Travel in peace.

Saturday, November 26, 2011

linux for the rest of us!

This is not going to be another one of those posts deriding Ubuntu that have become the norm of late. Yes I am unfortunately leaving my beloved Ubuntu, but it is not because I am this way or that way about Unity, etc. For the record I would like to say to all those tech pundits and geeky know-it-all's, get some sun light and shut the f**k up already. Make your brownie points off something else.  That said, I have to admit that 11.10 has let me down.

I have used Ubuntu since 7.04. It has always just worked, even when back in that day I had to google and forum search to find out how anything worked. Can anyone remember installing Google Earth from a bin file? How about Real Player? Things are so incredibly easier today, and I think that contributes a lot to all this hoopla on pipe these days.

Ubuntu 11.04 worked for me. My machine is an Asus netbook. It has to be. I travel, and weight and space are major considerations. I am not a web designer or some such thing as that, just an ordinary writer wannabe. Bottom line, my needs are not overwhelming but there are some important items that are must haves, mainly battery life. I can remain disconnected from the web for extended periods, so extending the life of my battery is a number one priority. Right up there with usability is compatibility with my work style. I took to 11.04 quite quickly. I have an open mind to new fangled things, and can usually get a handle on something pretty quick. The combination of keyboard shortcuts, a new thing for me, and the multiple desktops, made a nice boost to my work flow. But I hated Banshee with a passion. At the time I had just the one gig of ram and Banshee grayed out constantly. But at least, with an emphasis on patience, I could work with it. Trying to nip this problem in the bud, I installed a two gig stick before the release of 11.10.

So imagine my total surprise and udder disappointment when I found the release to be horribly buggy. On top of which Banshee would not play at all. Well, to be fair it would, if I held my mouth right, and the moon was in a favorable phase. It refused to play on battery power all together. Now i can tolerate a lot of BS, but this was simply outrageous. There were just too many bugs. And this has led me to reopen an old mental thread of mine to the effect that I fully believe that many interface bugs are due to the developers not actually using the product they are working on in their day to day activities. Food for thought.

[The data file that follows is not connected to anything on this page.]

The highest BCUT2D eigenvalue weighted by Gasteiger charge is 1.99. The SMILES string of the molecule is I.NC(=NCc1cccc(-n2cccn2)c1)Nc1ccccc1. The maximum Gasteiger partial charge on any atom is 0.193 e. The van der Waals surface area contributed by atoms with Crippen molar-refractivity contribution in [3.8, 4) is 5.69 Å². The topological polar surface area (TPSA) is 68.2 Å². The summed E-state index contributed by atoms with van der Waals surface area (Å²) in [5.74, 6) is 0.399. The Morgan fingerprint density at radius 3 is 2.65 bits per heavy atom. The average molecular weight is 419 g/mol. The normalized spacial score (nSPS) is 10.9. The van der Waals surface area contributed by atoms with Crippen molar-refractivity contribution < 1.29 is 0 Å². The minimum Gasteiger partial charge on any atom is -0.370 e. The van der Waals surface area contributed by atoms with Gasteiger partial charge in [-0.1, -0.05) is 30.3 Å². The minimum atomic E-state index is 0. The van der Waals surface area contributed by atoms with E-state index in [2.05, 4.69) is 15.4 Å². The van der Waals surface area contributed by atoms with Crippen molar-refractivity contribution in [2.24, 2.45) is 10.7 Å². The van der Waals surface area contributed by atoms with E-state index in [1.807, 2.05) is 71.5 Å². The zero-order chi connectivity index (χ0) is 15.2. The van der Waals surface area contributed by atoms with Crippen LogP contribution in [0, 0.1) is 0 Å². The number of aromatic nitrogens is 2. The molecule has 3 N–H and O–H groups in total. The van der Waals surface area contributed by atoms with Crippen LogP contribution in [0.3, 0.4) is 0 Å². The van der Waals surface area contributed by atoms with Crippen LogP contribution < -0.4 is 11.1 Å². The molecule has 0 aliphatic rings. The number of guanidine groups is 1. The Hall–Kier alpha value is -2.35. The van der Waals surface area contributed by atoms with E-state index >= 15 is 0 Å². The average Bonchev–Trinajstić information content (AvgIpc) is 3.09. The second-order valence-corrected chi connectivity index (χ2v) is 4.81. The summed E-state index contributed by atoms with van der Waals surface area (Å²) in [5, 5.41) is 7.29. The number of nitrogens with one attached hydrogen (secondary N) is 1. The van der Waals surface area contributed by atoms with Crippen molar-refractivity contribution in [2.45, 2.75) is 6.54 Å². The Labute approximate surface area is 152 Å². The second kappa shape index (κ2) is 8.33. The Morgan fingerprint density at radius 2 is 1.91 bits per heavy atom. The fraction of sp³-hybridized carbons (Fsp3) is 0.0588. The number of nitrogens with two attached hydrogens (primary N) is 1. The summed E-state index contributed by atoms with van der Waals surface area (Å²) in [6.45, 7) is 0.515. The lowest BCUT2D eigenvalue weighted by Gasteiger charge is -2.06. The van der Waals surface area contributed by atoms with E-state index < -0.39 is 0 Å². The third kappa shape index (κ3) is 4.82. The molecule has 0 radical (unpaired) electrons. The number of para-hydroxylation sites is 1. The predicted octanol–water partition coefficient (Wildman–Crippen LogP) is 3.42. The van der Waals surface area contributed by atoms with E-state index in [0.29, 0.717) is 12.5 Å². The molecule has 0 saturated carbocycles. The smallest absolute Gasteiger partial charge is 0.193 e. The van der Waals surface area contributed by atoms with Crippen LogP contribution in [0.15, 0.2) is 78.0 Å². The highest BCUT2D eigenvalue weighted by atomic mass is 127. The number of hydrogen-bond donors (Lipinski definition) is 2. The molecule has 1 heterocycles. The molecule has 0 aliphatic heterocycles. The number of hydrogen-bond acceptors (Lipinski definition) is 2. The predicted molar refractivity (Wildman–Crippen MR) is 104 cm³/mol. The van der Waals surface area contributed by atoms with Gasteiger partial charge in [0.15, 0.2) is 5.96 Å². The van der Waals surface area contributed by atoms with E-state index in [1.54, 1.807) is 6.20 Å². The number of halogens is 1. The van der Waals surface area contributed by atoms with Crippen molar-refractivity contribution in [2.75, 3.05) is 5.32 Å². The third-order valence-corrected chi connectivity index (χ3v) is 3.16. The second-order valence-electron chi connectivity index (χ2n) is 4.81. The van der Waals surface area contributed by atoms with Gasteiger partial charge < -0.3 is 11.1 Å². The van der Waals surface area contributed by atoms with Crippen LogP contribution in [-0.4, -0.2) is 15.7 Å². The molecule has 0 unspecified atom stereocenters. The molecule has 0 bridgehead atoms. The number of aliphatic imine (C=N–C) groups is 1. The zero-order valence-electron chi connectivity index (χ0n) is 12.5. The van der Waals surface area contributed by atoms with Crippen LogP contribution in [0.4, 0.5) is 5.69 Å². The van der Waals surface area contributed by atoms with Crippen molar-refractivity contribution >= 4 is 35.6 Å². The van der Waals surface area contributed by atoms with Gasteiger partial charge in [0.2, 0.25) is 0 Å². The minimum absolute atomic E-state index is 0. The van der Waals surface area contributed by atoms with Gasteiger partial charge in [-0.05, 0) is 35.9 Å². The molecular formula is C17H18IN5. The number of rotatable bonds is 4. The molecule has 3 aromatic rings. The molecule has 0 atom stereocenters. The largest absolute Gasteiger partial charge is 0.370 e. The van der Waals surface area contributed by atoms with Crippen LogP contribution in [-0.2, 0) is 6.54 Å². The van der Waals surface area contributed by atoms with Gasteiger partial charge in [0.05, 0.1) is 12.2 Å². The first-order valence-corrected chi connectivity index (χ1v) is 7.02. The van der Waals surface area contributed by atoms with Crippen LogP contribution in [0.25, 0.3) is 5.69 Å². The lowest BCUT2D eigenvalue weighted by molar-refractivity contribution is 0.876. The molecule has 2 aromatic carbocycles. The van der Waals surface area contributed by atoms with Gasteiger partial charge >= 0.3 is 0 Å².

Part of the planning for my next vagabonding adventure have more or less took for granted that I would have the next Ubuntu LTS on my hard drive. Unless things take a radical change for the better, that now seems unlikely. I feel Ubuntu will straighten out and fly right in several more iterations, but I need something stable and dependable now. So i now found myself distro hopping again. It is not quite the same as it use to be, knowing what I know now. But it has been eye opening.

I fiddled with the RPM releases (you know who you are) but I just do not like them. Everybody has a preference. Some prefer blonde's, some brunettes, some go for any ole thing (dogs), but I know what I know. Know what I mean? So I needed a Debian based system, that had the tools on board or in the repos, and would give max battery performance. And the list dwindled down quickly to three: Crunch Bang, Linux Mint Debian, and Lubuntu. Then it got whittled to two: Linux Mint Debian, and Lubuntu. Then finally to one: Lubuntu. Why?

Glad you asked. Because its my machine and I'll do what I want. Just kidding. No it was just some simple observations. Crunch Bang is an old favorite, but Corenominal is not at present actively maintaining it. I felt the release is too old, for a rolling release distro, to install. Linux Mint Debian is my secret fave. The gnome version had some kind of weird stability issue on my netbook, but xfce ran like a champ. And two amazing things happened. The first was that upon detecting my proper screen resolution all the fonts and windows were resized properly. A feat of magic that seems to be beyond the developers of other mainstream releases.  And, heart stopping as it is, Banshee actually worked. Couldn't believe it. It is still the slowest damn piece of work to open though.

But Lubuntu won because it gave the best battery performance out of the bunch. Let me break it down for ya:

  • Windows 7 Starter = 3hrs with power saver mode in eee super engine 
  • Ubuntu Unity         = 2hrs and 20min with Jupiter installed and whitelisted
  • LMDE xfce            = 3hrs with Jupiter installed and icon in tray
  • Lubuntu lxde          = 3hrs and 48min with Jupiter installed and add to session startup

In finding out how to add the syndaemon to disable the touchpad in Lubuntu, I also found out how to get Jupiter running. I added it to the /etc/xdg/lxsessions/Lubuntu/startup file. Who knew? Of course I do not have the systray icon, but it is not a deal breaker as the syndaemon works also.